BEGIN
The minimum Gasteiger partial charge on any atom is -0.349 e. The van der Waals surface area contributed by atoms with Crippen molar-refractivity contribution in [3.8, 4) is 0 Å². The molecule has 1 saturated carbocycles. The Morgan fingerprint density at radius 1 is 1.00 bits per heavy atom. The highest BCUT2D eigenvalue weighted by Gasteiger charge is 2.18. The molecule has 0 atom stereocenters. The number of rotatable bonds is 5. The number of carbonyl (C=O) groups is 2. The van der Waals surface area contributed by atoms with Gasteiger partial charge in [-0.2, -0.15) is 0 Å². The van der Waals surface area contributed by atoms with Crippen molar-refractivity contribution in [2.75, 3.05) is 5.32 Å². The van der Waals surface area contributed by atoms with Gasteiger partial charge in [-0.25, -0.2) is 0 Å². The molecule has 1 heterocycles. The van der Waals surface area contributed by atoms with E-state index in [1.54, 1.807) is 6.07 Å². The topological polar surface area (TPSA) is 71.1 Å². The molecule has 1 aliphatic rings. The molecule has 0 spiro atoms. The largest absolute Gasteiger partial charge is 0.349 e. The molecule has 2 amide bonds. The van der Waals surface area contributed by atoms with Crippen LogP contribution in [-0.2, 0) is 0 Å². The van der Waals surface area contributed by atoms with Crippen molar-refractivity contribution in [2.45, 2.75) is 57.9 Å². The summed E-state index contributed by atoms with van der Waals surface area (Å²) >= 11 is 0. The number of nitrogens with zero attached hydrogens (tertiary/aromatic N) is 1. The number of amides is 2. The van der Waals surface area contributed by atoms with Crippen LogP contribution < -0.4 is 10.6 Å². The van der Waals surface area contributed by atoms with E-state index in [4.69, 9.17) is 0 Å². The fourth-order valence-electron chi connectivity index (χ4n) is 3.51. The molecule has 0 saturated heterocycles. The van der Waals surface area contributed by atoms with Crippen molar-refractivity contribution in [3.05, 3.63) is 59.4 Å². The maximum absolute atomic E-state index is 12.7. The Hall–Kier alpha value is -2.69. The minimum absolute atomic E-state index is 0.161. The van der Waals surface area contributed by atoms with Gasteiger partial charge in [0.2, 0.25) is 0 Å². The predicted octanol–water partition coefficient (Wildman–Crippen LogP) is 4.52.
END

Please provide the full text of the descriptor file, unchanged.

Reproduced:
The minimum Gasteiger partial charge on any atom is -0.349 e. The van der Waals surface area contributed by atoms with Crippen molar-refractivity contribution in [3.8, 4) is 0 Å². The molecule has 1 saturated carbocycles. The Morgan fingerprint density at radius 1 is 1.00 bits per heavy atom. The highest BCUT2D eigenvalue weighted by Gasteiger charge is 2.18. The molecule has 0 atom stereocenters. The number of rotatable bonds is 5. The number of carbonyl (C=O) groups is 2. The van der Waals surface area contributed by atoms with Gasteiger partial charge in [-0.2, -0.15) is 0 Å². The van der Waals surface area contributed by atoms with Crippen molar-refractivity contribution in [2.75, 3.05) is 5.32 Å². The van der Waals surface area contributed by atoms with Gasteiger partial charge in [-0.25, -0.2) is 0 Å². The molecule has 1 heterocycles. The van der Waals surface area contributed by atoms with E-state index in [1.54, 1.807) is 6.07 Å². The topological polar surface area (TPSA) is 71.1 Å². The molecule has 1 aliphatic rings. The molecule has 0 spiro atoms. The largest absolute Gasteiger partial charge is 0.349 e. The molecule has 2 amide bonds. The van der Waals surface area contributed by atoms with Crippen LogP contribution in [-0.2, 0) is 0 Å². The van der Waals surface area contributed by atoms with Crippen molar-refractivity contribution in [2.45, 2.75) is 57.9 Å². The summed E-state index contributed by atoms with van der Waals surface area (Å²) >= 11 is 0. The number of nitrogens with zero attached hydrogens (tertiary/aromatic N) is 1. The number of amides is 2. The van der Waals surface area contributed by atoms with Crippen LogP contribution < -0.4 is 10.6 Å². The van der Waals surface area contributed by atoms with E-state index in [4.69, 9.17) is 0 Å². The fourth-order valence-electron chi connectivity index (χ4n) is 3.51. The molecule has 0 saturated heterocycles. The van der Waals surface area contributed by atoms with Crippen molar-refractivity contribution in [3.05, 3.63) is 59.4 Å². The maximum absolute atomic E-state index is 12.7. The Hall–Kier alpha value is -2.69. The minimum absolute atomic E-state index is 0.161. The van der Waals surface area contributed by atoms with Gasteiger partial charge in [0.2, 0.25) is 0 Å². The predicted octanol–water partition coefficient (Wildman–Crippen LogP) is 4.52.